Back in the Chicagoland area, I started working on the sketches and eventually after the sign offs, the finals were created. The art was shipped to Boston, printed and packaged, and the final product was sent back to me. It was fun to see what they did and– not being a gamer of any ability– I never played it. If I remember right, I couldn’t play their game due to my computer being all Mac, and their product was formatted toward Microsoft. [Ed Note: Nord and Bert was released for Mac later in 1987. ]

I was invited out to Las Vegas for the Electronic show where I sat in the Infocom booth and signed the game box for people.

Again a great experience and over time this has become aching of cult status in a way. I randomly get emails and phone calls trying to find out more about the game and its beginnings as well as the art. I do have most of the original art and I still have one or two boxes of Nord and Bert left. I received a flat fee for the Nord and Bert job with Infocom, not royalties. 

“Trampoline” from The Day Gravity Was Turned Off In Topeka, one of the comics that inspired Jeff O’Neill to seek out Pope for the project.

After Infocom

I worked with Mad Magazine from 1998 until 2018. They were bought by DC Comics, moved all the editorial out to LA, and eventually ceased their operations. I was brought in during their “Project X” phase which was the illustrator turnover from the old guard to a newer alternative or graphic novel feel. I created “Melvin and Jenkins,” an urban roommate couple like the Odd Couple, as well as many other features for them. I also worked with Juniper Networks, a large tech company creating material for their products globally, hoping to take a bigger slice of the router industry away from Cisco. That was a 7 year project. 

I have always been approached by companies to create humor, cartoons with a personal flair that would be unique to their industry or products. Some cartoonists are not able to sort of change lanes, research the companies or their products and then develop some winners for them. I found it a challenge, especially the research part. I am working on projects to this day, creating label designs for wineries and cider and basically getting back to what I went to school for, large painting, mixed media. My stuff.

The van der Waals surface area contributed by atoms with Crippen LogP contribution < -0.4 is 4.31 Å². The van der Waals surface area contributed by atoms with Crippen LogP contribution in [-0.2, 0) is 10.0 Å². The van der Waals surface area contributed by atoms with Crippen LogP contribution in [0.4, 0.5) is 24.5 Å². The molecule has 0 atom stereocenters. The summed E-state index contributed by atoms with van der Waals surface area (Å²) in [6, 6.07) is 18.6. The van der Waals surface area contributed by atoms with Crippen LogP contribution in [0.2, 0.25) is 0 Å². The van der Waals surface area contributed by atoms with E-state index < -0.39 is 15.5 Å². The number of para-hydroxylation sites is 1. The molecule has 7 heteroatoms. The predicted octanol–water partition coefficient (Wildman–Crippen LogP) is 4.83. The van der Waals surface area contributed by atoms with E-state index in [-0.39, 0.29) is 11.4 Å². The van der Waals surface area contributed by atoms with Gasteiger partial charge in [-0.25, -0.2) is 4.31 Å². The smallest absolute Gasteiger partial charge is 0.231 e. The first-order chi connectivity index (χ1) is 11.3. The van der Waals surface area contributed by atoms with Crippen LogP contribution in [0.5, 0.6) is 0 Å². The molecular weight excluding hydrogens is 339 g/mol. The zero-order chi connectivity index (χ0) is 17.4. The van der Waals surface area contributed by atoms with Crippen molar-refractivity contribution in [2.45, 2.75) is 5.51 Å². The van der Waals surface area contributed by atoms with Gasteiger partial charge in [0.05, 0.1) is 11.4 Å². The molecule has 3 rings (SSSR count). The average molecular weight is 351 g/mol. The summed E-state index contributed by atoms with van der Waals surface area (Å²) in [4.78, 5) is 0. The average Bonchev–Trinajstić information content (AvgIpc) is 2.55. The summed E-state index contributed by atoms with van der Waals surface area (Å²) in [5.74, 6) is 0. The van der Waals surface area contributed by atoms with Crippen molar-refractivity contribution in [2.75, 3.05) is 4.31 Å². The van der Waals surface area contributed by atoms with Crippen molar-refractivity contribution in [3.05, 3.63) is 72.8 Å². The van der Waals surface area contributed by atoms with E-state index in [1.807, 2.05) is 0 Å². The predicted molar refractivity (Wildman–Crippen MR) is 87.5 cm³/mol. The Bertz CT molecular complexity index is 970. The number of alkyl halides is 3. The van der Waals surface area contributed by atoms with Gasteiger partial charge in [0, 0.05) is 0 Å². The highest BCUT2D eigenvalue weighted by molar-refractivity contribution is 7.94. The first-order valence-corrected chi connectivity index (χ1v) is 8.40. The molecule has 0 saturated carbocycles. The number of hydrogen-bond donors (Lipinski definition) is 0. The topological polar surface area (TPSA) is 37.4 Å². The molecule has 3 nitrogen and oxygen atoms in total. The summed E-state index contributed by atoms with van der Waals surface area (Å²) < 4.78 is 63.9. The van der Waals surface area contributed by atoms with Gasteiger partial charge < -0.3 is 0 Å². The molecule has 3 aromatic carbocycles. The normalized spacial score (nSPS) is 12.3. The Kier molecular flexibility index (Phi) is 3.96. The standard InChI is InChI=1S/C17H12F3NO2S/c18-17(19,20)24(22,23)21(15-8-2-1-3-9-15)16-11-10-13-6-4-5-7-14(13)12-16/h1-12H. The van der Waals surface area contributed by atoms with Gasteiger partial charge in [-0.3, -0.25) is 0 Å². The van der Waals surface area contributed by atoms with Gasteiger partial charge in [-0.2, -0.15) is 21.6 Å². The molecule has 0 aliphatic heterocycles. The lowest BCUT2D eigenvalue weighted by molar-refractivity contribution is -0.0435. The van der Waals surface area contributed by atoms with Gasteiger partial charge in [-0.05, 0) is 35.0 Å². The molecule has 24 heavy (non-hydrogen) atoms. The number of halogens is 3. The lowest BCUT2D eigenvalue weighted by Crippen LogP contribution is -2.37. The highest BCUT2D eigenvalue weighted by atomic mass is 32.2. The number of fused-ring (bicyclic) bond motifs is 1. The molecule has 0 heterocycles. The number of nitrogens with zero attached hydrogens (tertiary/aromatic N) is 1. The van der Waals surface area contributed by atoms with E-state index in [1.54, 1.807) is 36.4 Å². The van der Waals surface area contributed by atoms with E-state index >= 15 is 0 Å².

Pope’s stylized illustrations continue to be popular for many brands.

Lucas Lane Farm

I took a few years off, stepped away from deadlines and a sedentary work style and decided to build a working farm on property we have owned since 1993.  [Initially,] we rented it out. We did not start any real farming until 2012. That is when we moved to the farm and we named it Lucas Lane Farm, due to the name of the old road it was sitting on. I rebuilt a 1899 farmhouse, and then developed the growing enclosures and built 6 greenhouses.  

So, now, I split my year into farming and art, which is a great combination. 


Thank you very much to Mr. Pope for the excellent artwork and agreeing to talk to us! You can find his professional portfolio here. Although long since out of print, you can still buy Pope’s books on Amazon: The Day Gravity Was Turned Off in Topeka and The Dance of the Seven Veals. Unfortunately, there is no collected edition of Pope’s Inside Out strips. 

Also remember that score guesses are still open for Nord and Bert. If you have not yet guessed the score, you should do so now as the next post will be coming out in just a few days. 


  1. That's really fascinating stuff, Joe! Thank you for going out of your way to provide us with these valuable first-hand insights!

  2. Nice! Thank you for this.

  3. I recently came into possession of an original art piece of yours: "Had Curly not run out of Pepsi for the big game, he might not have become the halftime entertainment." (It shows a pig flying through the air along with a couple Pepsi cans and a bowl of chips ~ cows legs / hoofs lining the bottom of the scene.) When did you create this?
    Also, I had read that you worked on a Pepsi superbowl commercial. I wondered if it was 1996- Wylie Coyote. If not, which superbowl commercial you do work on? Thanks